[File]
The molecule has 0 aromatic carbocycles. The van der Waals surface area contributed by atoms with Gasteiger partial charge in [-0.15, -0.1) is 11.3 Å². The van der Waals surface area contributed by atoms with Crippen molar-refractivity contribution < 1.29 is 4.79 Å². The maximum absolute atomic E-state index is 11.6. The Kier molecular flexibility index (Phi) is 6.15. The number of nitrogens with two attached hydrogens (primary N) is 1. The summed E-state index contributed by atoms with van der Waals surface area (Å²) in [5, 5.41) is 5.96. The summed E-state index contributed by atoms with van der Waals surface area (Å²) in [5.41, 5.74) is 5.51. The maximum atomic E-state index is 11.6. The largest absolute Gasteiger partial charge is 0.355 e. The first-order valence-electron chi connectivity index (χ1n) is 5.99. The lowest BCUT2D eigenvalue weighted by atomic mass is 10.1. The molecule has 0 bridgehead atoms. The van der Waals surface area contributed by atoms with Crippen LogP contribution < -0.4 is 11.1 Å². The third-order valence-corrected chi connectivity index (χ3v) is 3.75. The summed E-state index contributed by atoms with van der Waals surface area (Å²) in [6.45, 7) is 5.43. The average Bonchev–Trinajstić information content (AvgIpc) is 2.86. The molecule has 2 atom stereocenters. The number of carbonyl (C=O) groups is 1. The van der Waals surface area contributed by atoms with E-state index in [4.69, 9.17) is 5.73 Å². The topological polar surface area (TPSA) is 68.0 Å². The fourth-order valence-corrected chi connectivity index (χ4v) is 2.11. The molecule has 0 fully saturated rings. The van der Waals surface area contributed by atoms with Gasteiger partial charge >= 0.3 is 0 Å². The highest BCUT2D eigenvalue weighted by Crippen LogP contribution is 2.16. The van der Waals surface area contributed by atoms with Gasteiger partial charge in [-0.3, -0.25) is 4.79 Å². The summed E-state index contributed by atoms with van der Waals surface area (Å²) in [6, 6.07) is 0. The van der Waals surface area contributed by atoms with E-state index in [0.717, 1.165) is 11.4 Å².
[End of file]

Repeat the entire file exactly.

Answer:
The molecule has 0 aromatic carbocycles. The van der Waals surface area contributed by atoms with Gasteiger partial charge in [-0.15, -0.1) is 11.3 Å². The van der Waals surface area contributed by atoms with Crippen molar-refractivity contribution < 1.29 is 4.79 Å². The maximum absolute atomic E-state index is 11.6. The Kier molecular flexibility index (Phi) is 6.15. The number of nitrogens with two attached hydrogens (primary N) is 1. The summed E-state index contributed by atoms with van der Waals surface area (Å²) in [5, 5.41) is 5.96. The summed E-state index contributed by atoms with van der Waals surface area (Å²) in [5.41, 5.74) is 5.51. The maximum atomic E-state index is 11.6. The largest absolute Gasteiger partial charge is 0.355 e. The first-order valence-electron chi connectivity index (χ1n) is 5.99. The lowest BCUT2D eigenvalue weighted by atomic mass is 10.1. The molecule has 0 bridgehead atoms. The van der Waals surface area contributed by atoms with Crippen LogP contribution < -0.4 is 11.1 Å². The third-order valence-corrected chi connectivity index (χ3v) is 3.75. The summed E-state index contributed by atoms with van der Waals surface area (Å²) in [6.45, 7) is 5.43. The average Bonchev–Trinajstić information content (AvgIpc) is 2.86. The molecule has 2 atom stereocenters. The number of carbonyl (C=O) groups is 1. The van der Waals surface area contributed by atoms with E-state index in [4.69, 9.17) is 5.73 Å². The topological polar surface area (TPSA) is 68.0 Å². The fourth-order valence-corrected chi connectivity index (χ4v) is 2.11. The molecule has 0 fully saturated rings. The van der Waals surface area contributed by atoms with Gasteiger partial charge >= 0.3 is 0 Å². The highest BCUT2D eigenvalue weighted by Crippen LogP contribution is 2.16. The van der Waals surface area contributed by atoms with Gasteiger partial charge in [-0.3, -0.25) is 4.79 Å². The summed E-state index contributed by atoms with van der Waals surface area (Å²) in [6, 6.07) is 0. The van der Waals surface area contributed by atoms with E-state index in [0.717, 1.165) is 11.4 Å².